Author Topic: Using plltxe and peng  (Read 834 times)

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Offline Blue Elf

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Using plltxe and peng
« on: May 02, 2011, 04:46:33 pm »
Hello, I'm wondering when to use plltxe and when peng.
Plltxe translates as "to speak", so it can be used in sentences like Oe plltxe hu Eytukan or Ayoe poltxe teri tìtusaron
Peng translates as "to tell" and we can say Oel poleng Neytiriru futa poe lu oeru yawne.

However, this sentence was used in the movie: Poltxe oe, san zene kea uniltìranyu, ke ziva'u fìtseng., which translates like "I have said: No dreamwalker must not come to this place." Plltxe is used here with meaning "say, tell", so I'd expect peng here.
Does it mean, that plltxe can be used also instead of peng?
Oe lu skxawng skxakep. Slä oe nerume mi.
"Oe tasyätxaw ulte koren za'u oehu" (Limonádový Joe)


Offline Kamean

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Re: Using plltxe and peng
« Reply #1 on: May 02, 2011, 05:08:35 pm »
I'm not sure and doesn't use plltxe for tell. Maybe then there was simply no word peng and therefore use plltxe. And now it is and they are applied differently. But, maybe, it's only exception.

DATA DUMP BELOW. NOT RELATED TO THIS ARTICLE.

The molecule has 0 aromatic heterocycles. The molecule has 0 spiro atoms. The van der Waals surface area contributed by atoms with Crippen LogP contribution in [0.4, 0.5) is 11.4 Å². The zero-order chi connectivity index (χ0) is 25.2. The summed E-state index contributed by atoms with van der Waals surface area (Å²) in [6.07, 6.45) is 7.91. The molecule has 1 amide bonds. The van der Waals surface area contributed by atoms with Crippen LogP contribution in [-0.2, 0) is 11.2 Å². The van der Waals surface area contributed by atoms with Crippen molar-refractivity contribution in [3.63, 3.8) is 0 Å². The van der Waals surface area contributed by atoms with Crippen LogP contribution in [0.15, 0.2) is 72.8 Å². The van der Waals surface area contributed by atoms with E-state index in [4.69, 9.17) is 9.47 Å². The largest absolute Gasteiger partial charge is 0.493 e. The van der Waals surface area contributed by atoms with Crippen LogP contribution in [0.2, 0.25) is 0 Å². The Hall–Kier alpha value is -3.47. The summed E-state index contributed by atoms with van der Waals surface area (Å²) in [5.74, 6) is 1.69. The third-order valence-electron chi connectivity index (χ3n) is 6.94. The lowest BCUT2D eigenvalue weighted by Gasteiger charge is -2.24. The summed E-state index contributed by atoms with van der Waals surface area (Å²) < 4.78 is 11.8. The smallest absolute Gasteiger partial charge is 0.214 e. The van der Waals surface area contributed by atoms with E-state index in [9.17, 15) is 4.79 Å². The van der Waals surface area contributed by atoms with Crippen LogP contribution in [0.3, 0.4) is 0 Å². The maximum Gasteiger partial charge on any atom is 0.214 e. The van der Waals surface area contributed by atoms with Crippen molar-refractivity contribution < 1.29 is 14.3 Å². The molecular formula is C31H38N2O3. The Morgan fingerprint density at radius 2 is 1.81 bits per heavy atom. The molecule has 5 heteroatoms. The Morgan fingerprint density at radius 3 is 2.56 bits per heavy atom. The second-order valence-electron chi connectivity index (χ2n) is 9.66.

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Offline Tanri

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Re: Using plltxe and peng
« Reply #2 on: May 03, 2011, 05:34:02 am »
Both plltxe and peng are in the ASG dictionary, so i think they were both available at least at time when the movie was yet capable to undergo some corrections.
But compared to the entire movie, the difference between plltxe and peng is just nothing.
Making those scenes, fortunately there was no one to say: "Hey, we must do it again, because you used a word that is not entirely correct here" - in that case the movie is still in production those days. ;D

I think that the differences between them in Na'vi corresponds exactly to those in English, or another languages.
As i understand,
- "peng" is used where both the "what is being said" and "the recipients(s) of the speech" are well defined or understood from the context.
- "plltxe" is for all another opportunities, as general term for "to speak".
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Offline Blue Elf

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Re: Using plltxe and peng
« Reply #3 on: May 03, 2011, 06:24:39 am »
I think that the differences between them in Na'vi corresponds exactly to those in English, or another languages.
As i understand,
- "peng" is used where both the "what is being said" and "the recipients(s) of the speech" are well defined or understood from the context.
- "plltxe" is for all another opportunities, as general term for "to speak".
Well, I think the same, but that means that plenty of phrases are wrong :(
What is confusing, if one see EN->CZ dictionary, is that "speak" has one of its meanings same as "tell" or "say", although I can't remember any phrases where "speak" is used like "tell"...
Oe lu skxawng skxakep. Slä oe nerume mi.
"Oe tasyätxaw ulte koren za'u oehu" (Limonádový Joe)


Offline Tanri

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Re: Using plltxe and peng
« Reply #4 on: May 03, 2011, 07:03:54 am »